News bei Exeter Resource Corp.: 1,4 Mio. Unzen Gold alleine in der Oxid-Zone!
Exeter’s oxide PFS says Caspiche has 1.4 million oz Au
Exeter Resource Corp (C:XRC)
Shares Issued 86,321,253
Last Close 3/14/2011 $5.08
Tuesday March 15 2011 – News Release
Mr. Bryce Roxburgh reports
EXETER REPORTS PROGRESS ON THE CASPICHE STAND-ALONE OXIDE PRE-FEASIBILITY STUDY
Exeter Resource Corp. has made progress on a stand-alone oxide-ore prefeasibility study (PFS) that is expected to be completed in the second quarter of 2011. The oxide-ore PFS will be followed by the full project PFS in Q3-2011. The later PFS will include mining and leaching of the oxide material but on a far shorter timeline.
Highlights of the metallurgical program completed to date are as follows:
Exeter’s Chairman, Yale Simpson stated “our heap leaching simulations are providing very good recoveries for the oxide deposit that forms a gold-only blanket of mineralization overlying the main Caspiche gold-copper resource. As the oxide deposit must be removed to access the lower sulphide ores, we are encouraged that the potential exists for an economically viable stand-alone project, independent of the much larger oxide-sulphide project.
“Should the outcome of the oxide PFS study be positive, it will provide the option of moving immediately into detailed feasibility studies and mine permitting. This option could provide a far shorter timeline to production than the full oxide-sulphide project”.
Oxide Ore Treatment
The Caspiche deposit includes 100 million metric tons of shallow oxide ore containing 1.4 million ounces of gold with virtually no contained copper, allowing a simple treatment by cyanide leaching to be considered. Exeter is performing a PFS on a stand-alone valley-fill style heap leach operation processing 35,000 metric tons/day of ore at a waste to ore ratio of 0.3:1. Almost all the waste from this shallow open pit will be spread and compacted to line the heap leach valley-fill site prior to putting down an impermeable plastic liner.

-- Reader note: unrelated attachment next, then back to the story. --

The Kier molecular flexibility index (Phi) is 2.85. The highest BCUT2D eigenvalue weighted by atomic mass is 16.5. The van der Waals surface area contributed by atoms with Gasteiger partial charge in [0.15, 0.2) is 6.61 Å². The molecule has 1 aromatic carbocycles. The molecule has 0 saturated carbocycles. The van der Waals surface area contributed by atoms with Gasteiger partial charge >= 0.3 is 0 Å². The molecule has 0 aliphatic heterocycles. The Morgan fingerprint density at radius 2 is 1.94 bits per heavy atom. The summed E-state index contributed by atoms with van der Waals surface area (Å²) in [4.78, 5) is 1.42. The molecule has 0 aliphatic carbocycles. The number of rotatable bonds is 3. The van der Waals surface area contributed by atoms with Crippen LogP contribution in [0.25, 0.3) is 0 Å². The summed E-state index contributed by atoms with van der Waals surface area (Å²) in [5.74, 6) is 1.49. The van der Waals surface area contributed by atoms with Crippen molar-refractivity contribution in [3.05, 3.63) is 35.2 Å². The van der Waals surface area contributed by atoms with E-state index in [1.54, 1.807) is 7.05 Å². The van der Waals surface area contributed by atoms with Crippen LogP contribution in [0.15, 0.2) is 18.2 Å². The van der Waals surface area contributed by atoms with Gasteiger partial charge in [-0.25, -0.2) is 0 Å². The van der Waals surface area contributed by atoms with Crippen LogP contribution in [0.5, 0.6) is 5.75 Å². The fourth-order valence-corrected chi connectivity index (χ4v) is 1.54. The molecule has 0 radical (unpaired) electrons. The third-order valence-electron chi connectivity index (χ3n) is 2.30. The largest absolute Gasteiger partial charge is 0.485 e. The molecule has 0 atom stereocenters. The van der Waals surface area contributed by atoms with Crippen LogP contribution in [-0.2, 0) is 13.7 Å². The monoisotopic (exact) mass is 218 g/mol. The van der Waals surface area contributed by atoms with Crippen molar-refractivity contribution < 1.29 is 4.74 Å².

Testwork at McClelland Laboratories of Sparks, Nevada, confirms that the ore type is very responsive to conventional heap leaching, with indicated column leach gold recoveries of 70% to 75% for ore crushed to 80% passing 50mm. The leach kinetics were rapid with 80% of the soluble gold generally leached within 30 days.
In all, McClelland received 5.5 metric tons of large diameter PQ core from 7 metallurgical drill holes which tested the extent and depth of the oxide zone. 11 composites made from this material were tested at 12.5mm (needing agglomeration), 25mm and 50mm, depending on the composite weight available.
The finer crush sizes provided more rapid kinetics, but because the overall gold recovery was not significantly greater than the 50mm crush, the latter was chosen as the optimum case. The coarser crush size has the advantage of not requiring agglomeration, a simpler crushing configuration, lower capital costs and lower energy requirements. The ore, at a 50 mm crush, can be placed directly on a plastic membrane without the need for a protective layer.
Cyanide consumption in the 50mm tests averaged 1.5 to 2.5 kg/tonne over the 100 to 130 day test period, however the planned leach cycle for pad construction will be 30 or possibly 40 days, and operational consumptions are expected to be well under 1.0 kg/tonne. Lime consumption averaged 3 to 4 kg/tonne.
Last month Exeter also tested a bulk sample from the oxide blanket to help in crushing plant design. Approximately 40 metric tons were excavated and sized at a Santiago laboratory. The results showed a natural breakage of the rock to 70% finer than 50mm. This breakage characteristic has the potential to significantly reduce the quantity of material requiring crushing.
Jacobs Engineering (formerly Aker Solutions) has determined that the water requirement for a 35,000 metric tons/day heap leach operation will be less than 100 litres/second. That requirement can be met by the recently optioned 300 litres/second of consumable water rights recently reported by the Company.
Jerry Perkins, Exeter’s VP Development and Operations and a “qualified person” within the definition of that term in National Instrument 43-101, Standards of Disclosure for Mineral Projects, has supervised the preparation of the technical information contained in this news release.
We seek Safe Harbor.
Eine super News mit schlechtem Timing. Auf Grund des stark fallenden Gesamtmarktes auf Grund der Ereignisse in Japan (bei übrigens relativ stabilem Gold- und Silberpreis) dürfe die Aktie von heut nicht von dieser News profitieren. Aus unserer Sicht könnten gewiefte Anleger versuchen auf dem stark ermäßtigten Niveau Ihre Position aufzustocken.
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